The impact of players off the bench in the Community Shield underscores why this can be a good thing for us, specifically, since we're spoiled for choice.

Cosmetic Changes

GK Positioning on Penalties: They've made it clearer that keepers need to have a foot on or behind the line when a kick is taken to avoid keepers from being penalized due to vague wording. No effect for us.

Non-violent Sending Offs: They've changed the wording around cautions and sending offs to now say that “inappropriate behavior (e.g. offensively touching another person) is to be considered “offensive, insulting, or abusive” and thus warranting a sending off, with “action(s)” replacing “gesture(s)” in the wording.

Effect of this one is unclear, as it's a small change. It could lead to no real difference, or it could widen the parameters around the likes of “hands to face” issues, leading to more sending offs if this contact is purposeful even if it’s not “violent.” If the latter, we might not experience the effects, since our most flagrant exploiter of the “not quite violent contact,” Sadio Mané, has sadly departed to Bayern Munich.

Doubt it'll matter, but keep this in mind if we happen to see someone sent off for contact that looks very similar to some in previous seasons that did not lead to a sending off — yes, I'm imagining some social media side-by-side outrage stills here.

You can get a free kick if someone spits or bites any member of the teams' lists or match officials now. Yeah, sound.

Matches will only be postponed (on a case-by-case basis) for "truly exceptional" circumstances and given that “the club concerned have taken all reasonable steps to avoid the necessity of making the application.” Probably we'll see no change, but the "reasonable steps" is interesting and thus notable. What happens if there's a COVID outbreak amongst unvaccinated players, or after a publicized large gathering? That wording makes it worth considering here, though given the general toothlessness of the League I doubt there will be fireworks.

They advertised a change in stoppage time allocation, but it seems like a tease. The actual change is the addition of "playing" ahead of "time" in the phrase “Allowance is made by the referee in each half for all playing time lost in that half…” which frankly makes me wonder what they were adding it for before.

Just give actual stoppage time to punish time-wasting, I beg.

Finally, a brief handball refresher:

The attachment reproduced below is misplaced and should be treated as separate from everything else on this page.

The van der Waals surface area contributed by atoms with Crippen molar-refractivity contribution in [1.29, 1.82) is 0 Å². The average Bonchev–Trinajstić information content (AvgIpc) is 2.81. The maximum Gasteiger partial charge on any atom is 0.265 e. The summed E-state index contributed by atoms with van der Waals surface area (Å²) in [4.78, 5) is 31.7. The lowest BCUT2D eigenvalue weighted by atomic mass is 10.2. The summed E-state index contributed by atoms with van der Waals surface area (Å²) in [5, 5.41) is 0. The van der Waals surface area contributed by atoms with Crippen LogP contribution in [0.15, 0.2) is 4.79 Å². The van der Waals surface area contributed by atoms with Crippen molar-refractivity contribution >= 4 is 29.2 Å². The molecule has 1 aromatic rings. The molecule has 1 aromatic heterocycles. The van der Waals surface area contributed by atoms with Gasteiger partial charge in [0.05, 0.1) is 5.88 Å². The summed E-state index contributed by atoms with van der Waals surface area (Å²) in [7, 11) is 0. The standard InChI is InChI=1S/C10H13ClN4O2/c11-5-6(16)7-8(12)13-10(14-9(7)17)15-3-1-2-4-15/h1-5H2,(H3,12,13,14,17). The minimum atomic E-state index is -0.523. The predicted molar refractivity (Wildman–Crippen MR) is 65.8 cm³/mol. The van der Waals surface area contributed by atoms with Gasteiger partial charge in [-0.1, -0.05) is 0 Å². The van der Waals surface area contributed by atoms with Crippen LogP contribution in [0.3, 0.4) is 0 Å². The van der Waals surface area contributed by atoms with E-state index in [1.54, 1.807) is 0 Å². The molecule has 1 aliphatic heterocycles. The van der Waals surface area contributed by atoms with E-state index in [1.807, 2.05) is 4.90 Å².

No changes this year! Finally! Honestly, I think the handball rule has (say it quietly) functioned quite well of late, and it seems to me to be applying the spirit of "you have hands, and unavoidable contact doesn't need to be an offense/pen."

Against popular belief (looking at you, pundits), the recent handball rule changes have progressively narrowed what constitutes an unintentional handball offense — so take none of the "that wouldn't be a handball five years ago" chatter. I promise it would have been, Ian, it really, really would have been.

So, quick refresher:

  1. Deliberate handballs (imagine Fernandinho's little face as he handled the ball on the goal line to hand us the league vs. Chelsea in 2019/20) are still and have always been an offense.
  2. Incidental contact (more on this below) is only an offense if it's done by the player who scores the goal. In other words, you can't score with your hands, you can't control the ball with your hand and then score, etc. but you can have incidental contact with your hand and assist a goal, start a counter-attack, etc.
  3. The area of the arm that can commit a handball offense is from the bottom of the armpit and in a ring around from there — this is what we commonly refer to as the shirtsleeve because it's the area often outside where the shirtsleeve ends. Does this mean that longer sleeves are a benefit? Possibly.

So, to sum up:

Not every contact between ball to hand is considered a handball, and the changes in wording over the past few seasons serve to limit unintentional handballs through unavoidable or incidental contact.

Effectively, look for a handball if the positioning of a player’s arm/hand makes you think they’re “taking a risk” in their arm positioning, and that they’re making their body mass “unnaturally bigger.”

If the position is “explainable” by the movement a player is making, this won’t be a handball.

"But City fans argue that Rúben Dias’s arm being extended in the Community Shield is explainable by the force he needs to jump!" you might say. This is true, but the extension from the body was extreme enough to make him “unnaturally bigger,” and the extent of his reach certainly fits in the “taking a risk” category. He uses it to jump, yes, but he also lets it hang there rather than retracting it (common practice), and you see plenty of players jumping with hands withdrawn.

While I sympathize with City fans’ complaints that the position was “explainable,” I don’t think we want to see shots on goal blocked by extended arms. This one falls under the "if it happened against you, you'd be incensed if it wasn't given" — which I find to be a good way to evaluate if you're being honest with yourself about your rule-related beliefs.